“Friends That Break Your Heart” by James Blake Review: risking glory by reviving innovation
Singer and producer James Blake, born and raised in Greater London and now a resident of Los Angeles, arrived on the scene at an exciting time for electronic music in the UK. Now 33, he released his first single in 2009 and was instantly among the most promising producers working in the field of what was sometimes called post-dubstep, alongside others like Untold and Mount Kimbie. . At that point, several genres overlapped: delicate beats from the British garage; distorted processing from experimental computer music; the space and expressiveness of American R&B came together for artists like the xx, Sbtrkt and Mr. Blake, and they turned them into songs that sounded electrifying and new.
Understanding the allure of this period is crucial to understanding Mr. Blake’s work since, as he quickly overstepped the boundaries of this scene. His eponymous debut in 2011 was a showcase for his singing voice, and over the course of his next records he became known for his slow, smooth ballads. But while he’s seen mainstream success – he’s been nominated for five Grammys and won one, for his work with rappers Jay Rock, Kendrick Lamar and Future on “King’s Dead” from the “Black” soundtrack. Panther “- in interviews, he seemed too self-aware and self-aware to trade cult worship for pop celebrity. “Assume Form,” a collection of love songs released in 2019, found it far at the pop end of that continuum and was its weakest release to date. His fifth LP, “Friends That Break Your Heart” (Republic / Polydor), released Friday, strikes a better balance between conventional writing and sonic innovation.
The hallmarks of Mr. Blake’s productions are deep bass, lyrical piano lines and surprising vocal manipulations, which add to a powerful propulsive energy combined with delicacy and beauty. “Famous Last Words” starts the album with those elements intact – it’s a lovely song about not being able to let go of something you know hurts you, and the arrangement does a lot with very little, using silence to create and release tension. “I can’t believe I’m still looking for excuses for your crimes,” he sings. “I really lost it / This time.”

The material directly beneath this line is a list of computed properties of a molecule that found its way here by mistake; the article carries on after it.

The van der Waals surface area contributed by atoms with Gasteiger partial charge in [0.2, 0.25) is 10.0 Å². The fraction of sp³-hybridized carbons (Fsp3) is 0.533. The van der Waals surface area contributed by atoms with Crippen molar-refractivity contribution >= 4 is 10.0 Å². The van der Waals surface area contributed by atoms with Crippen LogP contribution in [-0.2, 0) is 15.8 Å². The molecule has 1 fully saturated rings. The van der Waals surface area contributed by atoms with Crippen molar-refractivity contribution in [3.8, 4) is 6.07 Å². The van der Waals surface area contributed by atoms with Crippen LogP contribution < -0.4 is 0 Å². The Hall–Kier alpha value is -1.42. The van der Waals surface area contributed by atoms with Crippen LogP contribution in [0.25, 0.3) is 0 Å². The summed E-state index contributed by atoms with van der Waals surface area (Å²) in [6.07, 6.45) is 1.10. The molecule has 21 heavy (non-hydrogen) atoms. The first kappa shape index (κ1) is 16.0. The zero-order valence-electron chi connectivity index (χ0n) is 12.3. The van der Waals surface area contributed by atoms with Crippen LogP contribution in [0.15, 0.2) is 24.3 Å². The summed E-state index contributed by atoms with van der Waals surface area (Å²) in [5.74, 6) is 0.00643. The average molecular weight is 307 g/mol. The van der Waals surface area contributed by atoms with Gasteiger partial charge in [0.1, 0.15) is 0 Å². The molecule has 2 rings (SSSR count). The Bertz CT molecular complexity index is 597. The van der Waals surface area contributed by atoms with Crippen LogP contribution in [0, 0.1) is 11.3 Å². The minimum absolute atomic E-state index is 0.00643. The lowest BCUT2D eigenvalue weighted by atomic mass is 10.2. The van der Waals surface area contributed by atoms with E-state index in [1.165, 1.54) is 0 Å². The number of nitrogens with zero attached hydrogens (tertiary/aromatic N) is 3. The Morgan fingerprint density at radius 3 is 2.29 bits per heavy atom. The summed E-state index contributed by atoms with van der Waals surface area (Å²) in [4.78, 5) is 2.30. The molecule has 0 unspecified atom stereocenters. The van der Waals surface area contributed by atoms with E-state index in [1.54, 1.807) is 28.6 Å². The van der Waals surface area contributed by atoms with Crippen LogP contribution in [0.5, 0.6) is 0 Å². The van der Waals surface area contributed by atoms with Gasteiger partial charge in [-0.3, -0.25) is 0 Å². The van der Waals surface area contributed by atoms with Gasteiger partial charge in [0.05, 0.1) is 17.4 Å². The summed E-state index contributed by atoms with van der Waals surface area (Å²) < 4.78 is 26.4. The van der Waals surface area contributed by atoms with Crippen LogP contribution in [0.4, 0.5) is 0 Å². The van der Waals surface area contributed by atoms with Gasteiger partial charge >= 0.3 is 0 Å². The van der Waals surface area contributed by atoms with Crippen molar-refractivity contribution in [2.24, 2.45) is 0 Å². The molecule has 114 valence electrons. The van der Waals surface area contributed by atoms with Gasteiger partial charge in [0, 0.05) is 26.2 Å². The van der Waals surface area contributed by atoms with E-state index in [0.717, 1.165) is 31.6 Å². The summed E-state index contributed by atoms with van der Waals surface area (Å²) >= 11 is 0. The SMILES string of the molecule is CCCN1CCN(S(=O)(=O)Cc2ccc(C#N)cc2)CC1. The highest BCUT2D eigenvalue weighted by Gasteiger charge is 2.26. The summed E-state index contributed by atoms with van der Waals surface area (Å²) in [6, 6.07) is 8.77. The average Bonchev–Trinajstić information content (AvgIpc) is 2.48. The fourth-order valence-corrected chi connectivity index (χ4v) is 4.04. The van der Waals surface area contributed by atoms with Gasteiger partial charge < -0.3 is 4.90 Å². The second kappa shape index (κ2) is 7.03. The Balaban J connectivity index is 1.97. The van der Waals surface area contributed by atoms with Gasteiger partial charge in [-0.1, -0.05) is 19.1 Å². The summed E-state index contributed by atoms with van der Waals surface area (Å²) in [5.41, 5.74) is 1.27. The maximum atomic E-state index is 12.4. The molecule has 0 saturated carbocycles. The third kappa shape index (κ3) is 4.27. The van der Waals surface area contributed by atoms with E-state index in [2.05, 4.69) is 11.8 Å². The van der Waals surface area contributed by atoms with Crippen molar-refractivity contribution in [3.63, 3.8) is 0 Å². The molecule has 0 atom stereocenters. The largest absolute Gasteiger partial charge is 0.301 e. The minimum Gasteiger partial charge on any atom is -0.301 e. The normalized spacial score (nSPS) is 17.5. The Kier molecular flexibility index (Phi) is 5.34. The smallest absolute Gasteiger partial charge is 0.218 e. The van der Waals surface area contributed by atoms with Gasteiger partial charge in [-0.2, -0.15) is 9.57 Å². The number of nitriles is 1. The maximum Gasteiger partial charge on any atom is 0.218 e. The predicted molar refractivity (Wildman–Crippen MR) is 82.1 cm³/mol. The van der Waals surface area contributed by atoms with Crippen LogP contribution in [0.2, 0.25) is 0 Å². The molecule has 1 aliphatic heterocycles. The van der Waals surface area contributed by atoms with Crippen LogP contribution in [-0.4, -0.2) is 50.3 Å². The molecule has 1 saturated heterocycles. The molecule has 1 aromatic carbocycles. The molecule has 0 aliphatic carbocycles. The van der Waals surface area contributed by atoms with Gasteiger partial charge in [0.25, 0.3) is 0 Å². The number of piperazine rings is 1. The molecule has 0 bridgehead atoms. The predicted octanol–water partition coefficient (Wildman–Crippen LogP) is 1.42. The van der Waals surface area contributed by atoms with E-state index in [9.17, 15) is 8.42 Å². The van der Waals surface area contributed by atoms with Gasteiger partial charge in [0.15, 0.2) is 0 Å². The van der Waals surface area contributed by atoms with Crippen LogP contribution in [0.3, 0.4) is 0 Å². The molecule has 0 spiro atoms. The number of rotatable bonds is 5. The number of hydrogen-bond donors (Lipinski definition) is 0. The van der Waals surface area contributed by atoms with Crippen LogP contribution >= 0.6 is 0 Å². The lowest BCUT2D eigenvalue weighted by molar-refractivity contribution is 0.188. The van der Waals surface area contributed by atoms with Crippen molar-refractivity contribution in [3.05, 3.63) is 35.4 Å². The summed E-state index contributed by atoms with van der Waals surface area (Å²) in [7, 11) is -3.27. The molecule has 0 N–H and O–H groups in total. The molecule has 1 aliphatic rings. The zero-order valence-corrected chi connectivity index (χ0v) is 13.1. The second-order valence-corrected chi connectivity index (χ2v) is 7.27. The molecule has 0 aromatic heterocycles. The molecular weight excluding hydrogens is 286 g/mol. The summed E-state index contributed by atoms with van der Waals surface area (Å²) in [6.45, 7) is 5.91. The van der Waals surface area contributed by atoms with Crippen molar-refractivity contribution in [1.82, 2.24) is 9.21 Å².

Mr. Blake’s music invites images of loneliness and loneliness, but he’s a competent collaborator – aside from his own records, he’s worked with Jay-Z, Beyoncé, and Frank Ocean, among others. Three numbers here have outside singers, and in each case they contrast well with his usual approach. Best of all is “Coming Back” with R&B singer SZA. His voice is earthy and his phrasing is practical, roughly the opposite of that of his counterpart, and they complement each other perfectly. “Frozen,” starring rappers JID and SwaVay, was originally written to be included on the debut album, and Mr. Blake appears to be a guest on his own track, as his Auto-Tuned lyrics on the act be paralyzed by indecision frame the rhymes of fleet of its collaborators. And on “Show Me,” which has a beautifully quirky voice for a hook, Mr. Blake appears in a sweet duet with rising singer Monica Martin.
Here and there, the irresistible preciousness of Mr. Blake stifles his virtues. Sometimes her floating trills, combined with lyrics touting her own sensitivity and emotivity, are just too much. On “Funeral,” he sings, “I hold my ear to a seashell / I hear something that no one can sell” to a creepy ballad with a tune that barely registers, while “Foot Forward “, Which repeats the” I put my best foot forward “refrain to the point of irritating, never rises above the cliché.
But these errors are an exception. The record’s remarkable home stretch finds Mr. Blake in a boldly expressive and adventurous area. “Say What You Will” has the robust construction of a pop standard, with an ever-evolving chord structure that evokes classics like “My Way”, “Unchained Melody” and “You’ll Never Walk Alone”. This is Mr. Blake’s most explicit nod to his skeptics – “I was popular / With all the popular guys / I gave them punchlines / They gave me warning signs”, he sings – and the circular Escher-like melody eventually leads him to a touching climax designed to keep them away.
The following “Lost Angel Nights” opens with a haunting vocal sample and a church-like organ, then delivers what might be the album’s strongest chorus, as it grapples with a relationship that dissolved because of jealousy (“Lost angel nights / Never bladed eyes / Envy is not a crime / Far from me, it’s okay”). And the closest dynamic, “If I’m Insecure Is one of Mr. Blake’s best productions. A quivering keyboard line in the first few moments gives way to a drone and distant percussion, offering a nice reward to the harmonic uncertainty established from the start. trembling lyrics, “Insecure” would be a masterpiece. Yet it is an excellent showcase of Mr. Blake’s gifts, which the evidence here shows remains intact a dozen years after the start of his curvy career. .
-Sir. Richardson is the Journal’s rock and pop music critic. Follow him on Twitter @MarkRichardson.
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